Lily Hoagland reviewed Holy Terror, the Warhol biography by Bob Colacello, in the June issue of Quest.
By his own design, Andy Warhol became something more than an artist. He is now the symbol of an era when art and society kissed under a mirrored disco ball. He represents the blurred line between talent and merchandizing. But before he was a legend, he was a man: an obsessive, fearful, profound, and intrinsically ambitious man. This is whom Bob Colacello knew and wrote about in Holy Terror: Andy Warhol Close Up.
Colacello recalls the first time he connected with Warhol in the fall of 1970. He had been writing for Interview for six months, but it wasn’t until Warhol proposed he snap Colacello’s picture that they formed a bond. Looking at the results, Warhol pronounced his subject a beauty. “A beauty?” Colacello scoffed. Then he looked at the pictures. “It was amazing. Somehow my face had angles and bones, where I knew there were only curves and mounds. My chubby nose was acqualine. Of course, the softness of the Polaroid image, and the extreme overexposure, helped a lot.” What was forged then would lead to that same goofy-faced boy from Bensonhurst being the right-hand man to the king of Pop Art for 12 years, and writing what most consider Warhol’s definitive biography.
Warhol’s ability to transform not only himself, but also those around him, led him to create an encapsulated world “where everything was extreme and nothing was mediocre.” He demanded that every moment be either good enough or bad enough to be great. In Warhol’s world—populated by the wayward heirs to vast fortunes, movie stars, and drag queens—the only cardinal sin was not being entertaining. (There was a note of irony in this: Warhol himself was not known as a conversationalist. Colacello repeatedly points that Warhol would rarely contribute more than “gee, wow, and oh, really.”)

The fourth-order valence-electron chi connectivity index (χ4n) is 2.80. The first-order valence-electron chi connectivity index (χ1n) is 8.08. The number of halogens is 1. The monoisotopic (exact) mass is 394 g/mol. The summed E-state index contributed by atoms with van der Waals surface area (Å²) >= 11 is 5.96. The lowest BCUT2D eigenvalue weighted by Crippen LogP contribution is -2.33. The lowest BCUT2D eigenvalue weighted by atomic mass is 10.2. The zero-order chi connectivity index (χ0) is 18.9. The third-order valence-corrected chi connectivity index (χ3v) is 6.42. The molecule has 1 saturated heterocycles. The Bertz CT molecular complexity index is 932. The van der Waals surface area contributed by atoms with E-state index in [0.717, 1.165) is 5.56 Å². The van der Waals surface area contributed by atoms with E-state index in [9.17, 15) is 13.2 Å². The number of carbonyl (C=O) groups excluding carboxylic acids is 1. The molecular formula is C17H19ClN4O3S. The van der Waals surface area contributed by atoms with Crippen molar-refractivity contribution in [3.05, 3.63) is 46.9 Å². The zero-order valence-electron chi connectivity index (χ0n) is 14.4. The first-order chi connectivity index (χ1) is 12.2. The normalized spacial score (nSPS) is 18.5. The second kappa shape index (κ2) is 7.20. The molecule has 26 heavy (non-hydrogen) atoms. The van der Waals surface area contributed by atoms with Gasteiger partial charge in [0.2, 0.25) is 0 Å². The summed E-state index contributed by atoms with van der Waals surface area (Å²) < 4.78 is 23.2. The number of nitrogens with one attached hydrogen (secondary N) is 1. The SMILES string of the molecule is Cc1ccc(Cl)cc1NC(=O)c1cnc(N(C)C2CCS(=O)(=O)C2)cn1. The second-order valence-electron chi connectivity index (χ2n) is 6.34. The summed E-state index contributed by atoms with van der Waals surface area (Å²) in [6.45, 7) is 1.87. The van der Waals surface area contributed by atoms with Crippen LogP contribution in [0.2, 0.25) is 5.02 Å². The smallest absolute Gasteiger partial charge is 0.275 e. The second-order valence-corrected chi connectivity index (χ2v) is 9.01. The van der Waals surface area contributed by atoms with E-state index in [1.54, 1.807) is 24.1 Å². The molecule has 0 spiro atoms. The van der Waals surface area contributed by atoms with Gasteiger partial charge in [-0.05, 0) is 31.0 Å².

The parties, the debauchery, the excitement of Warhol’s scene make for thrilling stories. The banal, like a stroll down Fifth Avenue, became legendary when he was involved. One afternoon he was doing just that, with a teddy bear under his arm. “I know I was putting on airs,” he told Colacello at the time, “but I just felt like it.” He ran into Gala Dali, who had always refused his pleas to paint her portrait. As soon as she saw the bear, she started pulling at it, trying to take it from him. He, however, had no urge to part with it, especially as she had never agreed to sit for him. Imagine: Andy Warhol and Gala Dali playing tug-of-war over a teddy bear in front of the St. Regis. Even the Surrealists would find that incredulous.
Colacello left Warhol’s employ to write the aptly named Holy Terror about his time at the Factory. Originally published in 1990, three years after Warhol’s death, it is finally receiving its much-deserved second life with a brand-new republication this month by Vintage Books. Warhol has since ascended into the pantheon of great names in art (deservedly or not, as some would contend) thanks to the monumental impact he had on culture. “Now, a quarter century after his death,” Colacello writes in a new introduction, “it has become almost a cliché to say that Andy Warhol was the most important artist of the second half of the twentieth century.” Which was just what the man wanted.